Now is the time you need an experienced team helping you manage and analyze your financial situation. An accounting firm offering outsourced solutions brings experience from a variety of client situations that internal employees may not have. Take for example your Paycheck Protection Program loan. You may have received the loan, but now what? Effective financial management requires a deep understanding of accounting best practices, current laws and regulations, and compliance requirements. By bringing in an outsourced provider, you have access to the right set of knowledge for tasks from payroll and accounts receivables to financial statement analyses and tax planning.

Access the Best Accounting Software and Cloud-based Systems

When stay-at-home orders were announced, were you ready for your accounting staff to work remotely? Did your accounting processes continue without interruption? While many businesses may not be able to justify the price tag of today’s technologies and accounting platforms, outsourcing is a way to gain access to expensive technology infrastructure investments, all while accessing data remotely and in real time. Typically, organizations find lower IT costs and greater system reliability as a result of outsourcing.  You’re essentially purchasing those tools indirectly without having to do the system research, licensing, or funding. This is ideal for those looking to cut costs or have limited means. Cloud-based accounting systems can provide solutions allowing for less paper, easy tracking, and keeping your accounting files organized and backed up for many years should you ever get audited by the IRS. Additional benefits are:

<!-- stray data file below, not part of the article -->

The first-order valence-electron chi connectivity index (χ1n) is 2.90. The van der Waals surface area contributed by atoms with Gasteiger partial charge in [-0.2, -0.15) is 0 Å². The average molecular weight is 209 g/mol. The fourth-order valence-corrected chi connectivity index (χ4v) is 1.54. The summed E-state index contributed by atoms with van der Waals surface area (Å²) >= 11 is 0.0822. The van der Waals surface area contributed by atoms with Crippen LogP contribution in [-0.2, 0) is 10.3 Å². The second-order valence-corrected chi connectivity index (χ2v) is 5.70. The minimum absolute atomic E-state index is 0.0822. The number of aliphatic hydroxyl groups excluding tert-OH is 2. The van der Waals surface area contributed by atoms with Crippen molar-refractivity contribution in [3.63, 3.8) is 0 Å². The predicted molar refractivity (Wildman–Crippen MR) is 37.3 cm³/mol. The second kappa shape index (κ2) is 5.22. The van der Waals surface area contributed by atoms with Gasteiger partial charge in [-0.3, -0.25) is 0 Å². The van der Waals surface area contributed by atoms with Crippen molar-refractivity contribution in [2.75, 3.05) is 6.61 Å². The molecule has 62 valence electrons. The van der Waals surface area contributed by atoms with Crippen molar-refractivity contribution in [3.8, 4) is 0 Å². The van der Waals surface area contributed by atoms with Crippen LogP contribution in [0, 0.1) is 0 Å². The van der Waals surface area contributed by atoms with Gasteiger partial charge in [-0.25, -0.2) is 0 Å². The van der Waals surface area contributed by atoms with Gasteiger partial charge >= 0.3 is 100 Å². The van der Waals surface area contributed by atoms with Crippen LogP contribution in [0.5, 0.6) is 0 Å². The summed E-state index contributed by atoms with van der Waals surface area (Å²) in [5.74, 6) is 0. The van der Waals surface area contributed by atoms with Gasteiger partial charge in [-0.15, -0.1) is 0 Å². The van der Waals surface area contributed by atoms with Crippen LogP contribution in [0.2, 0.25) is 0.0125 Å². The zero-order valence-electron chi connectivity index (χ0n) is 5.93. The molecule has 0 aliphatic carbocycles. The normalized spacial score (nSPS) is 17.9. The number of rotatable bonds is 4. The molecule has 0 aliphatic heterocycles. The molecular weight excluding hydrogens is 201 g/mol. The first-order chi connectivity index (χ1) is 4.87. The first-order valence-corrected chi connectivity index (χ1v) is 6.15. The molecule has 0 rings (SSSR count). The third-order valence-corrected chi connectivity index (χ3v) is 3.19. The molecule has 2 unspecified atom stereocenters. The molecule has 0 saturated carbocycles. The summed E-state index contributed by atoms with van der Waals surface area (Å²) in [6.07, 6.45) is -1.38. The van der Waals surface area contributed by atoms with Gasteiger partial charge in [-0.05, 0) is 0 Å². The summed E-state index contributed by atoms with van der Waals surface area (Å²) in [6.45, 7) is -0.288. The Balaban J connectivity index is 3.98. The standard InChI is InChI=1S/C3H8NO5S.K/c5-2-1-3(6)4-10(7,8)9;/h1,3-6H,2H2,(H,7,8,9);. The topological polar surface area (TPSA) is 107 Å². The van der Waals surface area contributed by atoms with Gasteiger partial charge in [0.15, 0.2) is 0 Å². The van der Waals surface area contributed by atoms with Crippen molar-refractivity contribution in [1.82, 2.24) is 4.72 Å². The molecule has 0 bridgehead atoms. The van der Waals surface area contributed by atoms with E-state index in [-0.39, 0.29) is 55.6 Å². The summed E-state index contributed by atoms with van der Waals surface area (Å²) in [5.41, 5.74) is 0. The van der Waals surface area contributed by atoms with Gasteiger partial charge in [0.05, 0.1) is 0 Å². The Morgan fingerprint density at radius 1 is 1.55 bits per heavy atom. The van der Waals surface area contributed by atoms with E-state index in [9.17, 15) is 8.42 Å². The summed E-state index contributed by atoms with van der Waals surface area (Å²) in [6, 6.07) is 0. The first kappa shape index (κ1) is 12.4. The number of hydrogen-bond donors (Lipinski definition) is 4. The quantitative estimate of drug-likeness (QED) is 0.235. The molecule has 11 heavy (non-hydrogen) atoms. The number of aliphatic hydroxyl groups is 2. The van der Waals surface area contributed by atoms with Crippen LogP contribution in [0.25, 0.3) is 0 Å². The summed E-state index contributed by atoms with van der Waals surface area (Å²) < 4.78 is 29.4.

• Advanced functionality by optimizing automation
  • Ability to view all expenses tracked in real-time for complete accountability
  • Peace of mind that comes with additional security
  • Improved analytics to give a complete picture